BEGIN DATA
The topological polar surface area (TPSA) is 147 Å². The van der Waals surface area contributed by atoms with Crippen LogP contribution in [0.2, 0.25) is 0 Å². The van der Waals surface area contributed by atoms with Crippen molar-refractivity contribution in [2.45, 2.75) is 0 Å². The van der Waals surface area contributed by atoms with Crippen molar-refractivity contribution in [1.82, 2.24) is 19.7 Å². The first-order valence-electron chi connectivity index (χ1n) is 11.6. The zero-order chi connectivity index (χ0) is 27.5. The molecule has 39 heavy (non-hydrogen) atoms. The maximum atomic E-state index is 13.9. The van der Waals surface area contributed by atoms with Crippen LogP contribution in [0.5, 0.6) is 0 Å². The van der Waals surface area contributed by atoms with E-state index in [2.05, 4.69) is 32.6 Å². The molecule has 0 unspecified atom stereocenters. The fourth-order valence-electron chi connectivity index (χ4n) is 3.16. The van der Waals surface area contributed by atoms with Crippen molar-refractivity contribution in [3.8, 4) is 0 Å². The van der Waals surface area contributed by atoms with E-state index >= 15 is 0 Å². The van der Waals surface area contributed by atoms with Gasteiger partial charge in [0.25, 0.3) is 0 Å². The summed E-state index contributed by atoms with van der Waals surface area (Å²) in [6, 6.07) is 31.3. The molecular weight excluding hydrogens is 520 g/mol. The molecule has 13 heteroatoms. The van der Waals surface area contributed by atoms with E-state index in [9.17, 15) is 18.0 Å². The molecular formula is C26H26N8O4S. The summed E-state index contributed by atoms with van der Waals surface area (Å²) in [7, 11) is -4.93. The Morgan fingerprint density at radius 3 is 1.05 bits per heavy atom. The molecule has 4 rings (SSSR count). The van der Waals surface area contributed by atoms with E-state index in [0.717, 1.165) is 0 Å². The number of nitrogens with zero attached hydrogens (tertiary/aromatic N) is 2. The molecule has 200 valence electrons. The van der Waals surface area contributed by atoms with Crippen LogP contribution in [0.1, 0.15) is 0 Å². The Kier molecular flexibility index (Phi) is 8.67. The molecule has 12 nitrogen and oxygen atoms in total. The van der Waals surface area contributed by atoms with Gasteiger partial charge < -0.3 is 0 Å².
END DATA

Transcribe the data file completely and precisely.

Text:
The topological polar surface area (TPSA) is 147 Å². The van der Waals surface area contributed by atoms with Crippen LogP contribution in [0.2, 0.25) is 0 Å². The van der Waals surface area contributed by atoms with Crippen molar-refractivity contribution in [2.45, 2.75) is 0 Å². The van der Waals surface area contributed by atoms with Crippen molar-refractivity contribution in [1.82, 2.24) is 19.7 Å². The first-order valence-electron chi connectivity index (χ1n) is 11.6. The zero-order chi connectivity index (χ0) is 27.5. The molecule has 39 heavy (non-hydrogen) atoms. The maximum atomic E-state index is 13.9. The van der Waals surface area contributed by atoms with Crippen LogP contribution in [0.5, 0.6) is 0 Å². The van der Waals surface area contributed by atoms with E-state index in [2.05, 4.69) is 32.6 Å². The molecule has 0 unspecified atom stereocenters. The fourth-order valence-electron chi connectivity index (χ4n) is 3.16. The van der Waals surface area contributed by atoms with Crippen molar-refractivity contribution in [3.8, 4) is 0 Å². The van der Waals surface area contributed by atoms with E-state index >= 15 is 0 Å². The van der Waals surface area contributed by atoms with Gasteiger partial charge in [0.25, 0.3) is 0 Å². The summed E-state index contributed by atoms with van der Waals surface area (Å²) in [6, 6.07) is 31.3. The molecular weight excluding hydrogens is 520 g/mol. The molecule has 13 heteroatoms. The van der Waals surface area contributed by atoms with E-state index in [9.17, 15) is 18.0 Å². The molecular formula is C26H26N8O4S. The summed E-state index contributed by atoms with van der Waals surface area (Å²) in [7, 11) is -4.93. The Morgan fingerprint density at radius 3 is 1.05 bits per heavy atom. The molecule has 4 rings (SSSR count). The van der Waals surface area contributed by atoms with E-state index in [0.717, 1.165) is 0 Å². The number of nitrogens with zero attached hydrogens (tertiary/aromatic N) is 2. The molecule has 200 valence electrons. The van der Waals surface area contributed by atoms with Crippen LogP contribution in [0.1, 0.15) is 0 Å². The Kier molecular flexibility index (Phi) is 8.67. The molecule has 12 nitrogen and oxygen atoms in total. The van der Waals surface area contributed by atoms with Gasteiger partial charge < -0.3 is 0 Å².